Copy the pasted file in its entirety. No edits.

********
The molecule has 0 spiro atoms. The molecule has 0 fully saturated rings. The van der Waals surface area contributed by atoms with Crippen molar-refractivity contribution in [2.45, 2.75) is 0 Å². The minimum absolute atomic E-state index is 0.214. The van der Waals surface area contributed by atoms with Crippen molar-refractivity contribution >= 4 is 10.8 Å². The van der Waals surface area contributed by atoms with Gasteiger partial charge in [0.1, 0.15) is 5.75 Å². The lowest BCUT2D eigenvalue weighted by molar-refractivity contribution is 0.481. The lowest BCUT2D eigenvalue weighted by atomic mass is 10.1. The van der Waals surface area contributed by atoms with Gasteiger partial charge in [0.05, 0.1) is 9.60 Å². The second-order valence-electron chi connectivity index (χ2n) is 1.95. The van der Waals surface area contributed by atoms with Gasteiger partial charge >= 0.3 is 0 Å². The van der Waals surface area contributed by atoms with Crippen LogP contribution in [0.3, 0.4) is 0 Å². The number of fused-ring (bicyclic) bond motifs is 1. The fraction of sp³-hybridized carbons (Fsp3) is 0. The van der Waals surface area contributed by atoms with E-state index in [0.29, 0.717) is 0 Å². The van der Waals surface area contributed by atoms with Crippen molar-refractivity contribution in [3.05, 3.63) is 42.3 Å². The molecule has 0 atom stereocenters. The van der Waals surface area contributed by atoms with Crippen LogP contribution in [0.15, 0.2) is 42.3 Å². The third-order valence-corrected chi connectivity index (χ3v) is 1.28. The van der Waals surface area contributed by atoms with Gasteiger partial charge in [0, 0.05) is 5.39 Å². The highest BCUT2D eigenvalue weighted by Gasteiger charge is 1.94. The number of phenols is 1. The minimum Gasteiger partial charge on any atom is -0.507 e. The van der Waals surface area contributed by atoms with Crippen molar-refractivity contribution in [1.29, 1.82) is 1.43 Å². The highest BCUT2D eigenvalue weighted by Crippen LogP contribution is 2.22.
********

The molecule has 0 spiro atoms. The molecule has 0 fully saturated rings. The van der Waals surface area contributed by atoms with Crippen molar-refractivity contribution in [2.45, 2.75) is 0 Å². The minimum absolute atomic E-state index is 0.214. The van der Waals surface area contributed by atoms with Crippen molar-refractivity contribution >= 4 is 10.8 Å². The van der Waals surface area contributed by atoms with Gasteiger partial charge in [0.1, 0.15) is 5.75 Å². The lowest BCUT2D eigenvalue weighted by molar-refractivity contribution is 0.481. The lowest BCUT2D eigenvalue weighted by atomic mass is 10.1. The van der Waals surface area contributed by atoms with Gasteiger partial charge in [0.05, 0.1) is 9.60 Å². The second-order valence-electron chi connectivity index (χ2n) is 1.95. The van der Waals surface area contributed by atoms with Gasteiger partial charge >= 0.3 is 0 Å². The van der Waals surface area contributed by atoms with Crippen LogP contribution in [0.3, 0.4) is 0 Å². The number of fused-ring (bicyclic) bond motifs is 1. The fraction of sp³-hybridized carbons (Fsp3) is 0. The van der Waals surface area contributed by atoms with E-state index in [0.29, 0.717) is 0 Å². The van der Waals surface area contributed by atoms with Crippen molar-refractivity contribution in [3.05, 3.63) is 42.3 Å². The molecule has 0 atom stereocenters. The van der Waals surface area contributed by atoms with Crippen LogP contribution in [0.15, 0.2) is 42.3 Å². The third-order valence-corrected chi connectivity index (χ3v) is 1.28. The van der Waals surface area contributed by atoms with Gasteiger partial charge in [0, 0.05) is 5.39 Å². The highest BCUT2D eigenvalue weighted by Gasteiger charge is 1.94. The number of phenols is 1. The minimum Gasteiger partial charge on any atom is -0.507 e. The van der Waals surface area contributed by atoms with Crippen molar-refractivity contribution in [1.29, 1.82) is 1.43 Å². The highest BCUT2D eigenvalue weighted by Crippen LogP contribution is 2.22.